Storyfix is proud to introduce an 11-part series on the fundamentals of story structure.
Following this Introduction, each day will bring a new post in the series. They’ll be filed in a separate category under Pages for future reference.
One question pops up at nearly every writing workshop I teach: how do I know what to write, and in what order to write it? Everything we set out to do as novelists and screenwriters is part of the quest to answer that question.
Sometimes the writers in my workshops are surprised when I have an answer. And then, almost without exception, they become ecstatic when I show it to them.
Storytelling can be as precise a craft as you want it to be.
You can regard it as a cloud-like amorphous shape-shifting process that defies definition — a great many writers do — or you can blueprint it down to the most minuscule details of plot and characterization. Interestingly enough, either approach can work.
Because the central issue here isn’t whether you outline or not, or whether you work your way into your story through a series of drafts. That’s just a question of sytle and preference, when the central variable, the one that makes or breaks your story no matter how you write it, is really one comprised entirely of substance.
The most basic storytelling issue of all involves a basic understanding of story architecture. Some writers have never heard of it, they just sit down and write write write, convinced that a lifetime of reading great books has sufficiently prepared their intuitive sensibilities to get it done. Others simply ignore or reject it, preferring to patch together their stories according to a structure of their own creation.
Which is a little like trying to invent your own airplane without paying attention to something called wings.
Without building our stories on a framework of solid story architecture, writers are blindly exploring their creative options without really understanding what they are. This, in a nutshell, is the most common explanation for work that goes unpublished. Doesn’t matter if you outline your stories or not… because if what you’re outlining or drafting isn’t hitting the page in context to solid and accepted — key word there — story structure, it’s doomed until it does.
You can make up your own structure if you want to, but good luck getting it sold. The people buying your work –novels and especially screenplays — virtually demand that your story conform to this standard.
So what is that standard?
That’s the million dollar question. Literally, in some cases. And the answer is available right here, over the next 10 posts in this series.
Story structure is actually a sub-set of story architecture. In the building trade, a finished project is more than a blueprint that leads to a big hole in the ground, a lot of concrete and steel and a bunch of pillars strong enough to withstand a tsunami of Speilbergian proportions. It is also the fine finishes and intricate designs and delicate mouldings, the textures and aesthetics that comprise the heart and soul of a space, the intangibles that make it more than a big box into which you unload furniture.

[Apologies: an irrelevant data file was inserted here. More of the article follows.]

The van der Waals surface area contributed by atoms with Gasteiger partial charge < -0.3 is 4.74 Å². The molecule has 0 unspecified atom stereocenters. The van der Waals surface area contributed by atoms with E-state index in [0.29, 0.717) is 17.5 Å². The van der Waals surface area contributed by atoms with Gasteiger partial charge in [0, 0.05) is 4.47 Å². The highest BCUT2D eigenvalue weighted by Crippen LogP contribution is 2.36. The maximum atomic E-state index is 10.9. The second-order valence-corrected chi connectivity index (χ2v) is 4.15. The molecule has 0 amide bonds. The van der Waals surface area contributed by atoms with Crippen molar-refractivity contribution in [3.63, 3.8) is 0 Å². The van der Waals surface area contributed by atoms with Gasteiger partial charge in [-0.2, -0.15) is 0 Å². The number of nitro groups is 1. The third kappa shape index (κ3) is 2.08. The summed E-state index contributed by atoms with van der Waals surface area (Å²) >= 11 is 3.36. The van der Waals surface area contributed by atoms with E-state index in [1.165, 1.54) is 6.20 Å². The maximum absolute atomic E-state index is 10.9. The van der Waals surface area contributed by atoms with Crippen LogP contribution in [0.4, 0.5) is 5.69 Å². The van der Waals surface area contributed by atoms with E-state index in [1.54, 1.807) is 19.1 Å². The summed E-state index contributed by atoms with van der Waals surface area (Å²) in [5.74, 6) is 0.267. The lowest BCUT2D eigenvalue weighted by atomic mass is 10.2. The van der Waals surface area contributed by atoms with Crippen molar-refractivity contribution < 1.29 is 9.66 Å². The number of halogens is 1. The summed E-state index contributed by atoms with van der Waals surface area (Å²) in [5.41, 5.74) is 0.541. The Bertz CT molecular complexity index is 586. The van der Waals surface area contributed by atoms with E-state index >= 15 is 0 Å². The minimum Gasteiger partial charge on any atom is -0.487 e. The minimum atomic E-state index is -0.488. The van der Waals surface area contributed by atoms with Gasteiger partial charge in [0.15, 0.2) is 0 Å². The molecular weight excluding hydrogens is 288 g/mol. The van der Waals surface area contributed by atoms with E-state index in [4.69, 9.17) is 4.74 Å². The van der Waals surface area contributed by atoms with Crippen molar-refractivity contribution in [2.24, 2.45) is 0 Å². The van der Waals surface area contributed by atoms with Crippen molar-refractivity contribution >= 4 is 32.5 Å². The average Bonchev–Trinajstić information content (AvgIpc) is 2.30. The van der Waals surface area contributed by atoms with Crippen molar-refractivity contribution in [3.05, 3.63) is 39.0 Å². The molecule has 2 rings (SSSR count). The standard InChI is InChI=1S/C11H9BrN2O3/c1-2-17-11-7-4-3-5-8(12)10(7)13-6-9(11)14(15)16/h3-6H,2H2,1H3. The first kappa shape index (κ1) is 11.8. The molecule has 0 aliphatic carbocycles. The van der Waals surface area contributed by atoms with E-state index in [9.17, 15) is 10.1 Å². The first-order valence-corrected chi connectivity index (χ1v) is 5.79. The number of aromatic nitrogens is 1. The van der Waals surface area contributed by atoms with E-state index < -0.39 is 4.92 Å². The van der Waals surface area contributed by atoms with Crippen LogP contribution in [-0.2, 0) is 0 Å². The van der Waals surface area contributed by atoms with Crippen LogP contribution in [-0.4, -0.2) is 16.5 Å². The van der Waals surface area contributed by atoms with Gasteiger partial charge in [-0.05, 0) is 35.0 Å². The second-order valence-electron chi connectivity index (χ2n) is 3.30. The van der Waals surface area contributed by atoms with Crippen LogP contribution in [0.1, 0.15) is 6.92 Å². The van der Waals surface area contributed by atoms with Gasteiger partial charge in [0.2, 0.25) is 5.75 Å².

So it is with stories.
Story structure is but one of six core competencies that must ultimately come to the party before a novel or screenplay becomes fully empowered. (The others are concept, character, theme, scene construction and writing voice.) And yet is at once the most complex and the most defineable, the most basic of the basics. And therefore, one of the first things a writer should endeavor to wrap their head around.
In this series we will introduce a basic 4-part sequential story model…
… that is as universal as it is misunderstood. Each of the four parts exist for different reasons and offer different contexts for the scenes they house. We will also look at the major story milestones that separate them, and the various part-specific criteria that help them bring a story to full and glorious life.
In other words, you’ll learn what to write and where to put it in the sequence of your story.
If you want to think of 4-part story structure as a roadmap, even a blueprint, that’s precisely what it is.
Already there are writers who, hearing words like roapmap and blueprint, make the leap to words like formulaic and generic. But are mysteries generic? Romance novels? Thrillers? They all follow a rigid basic story structure, and they all remain at the front of the bookstore decade after decade.
Four-part story structure is both ancient and universal.
In screenwriting it’s called a 3-act paradigm, but when you break it down it begins to look almost exactly like the more universal 4-part model upon which it is based, and which applies to novels with equal validity. Virtually every successful novel you read and every commerical movie you see (art films get to invent their own structure; do so with your novels and screenplays at your own peril) are built on this trusted and proven structural foundation.
Story structure is to novels and screenplays what wings are to airplanes.
What mathmatics are to software. What the human reproductive system is to childbirth… and when you consider that no two human beings come out of the womb exactly alike, even twins, you see the metaphoric wonder of it begin to blossom. Formulaic… I don’t think so.
It’s just the way it is. If you want to sell what you write, then you need to understand it and use the principles of basic story structure in your work.
Tomorrow’s post: #1: Introducing and Defining the Four Parts of Your Story.
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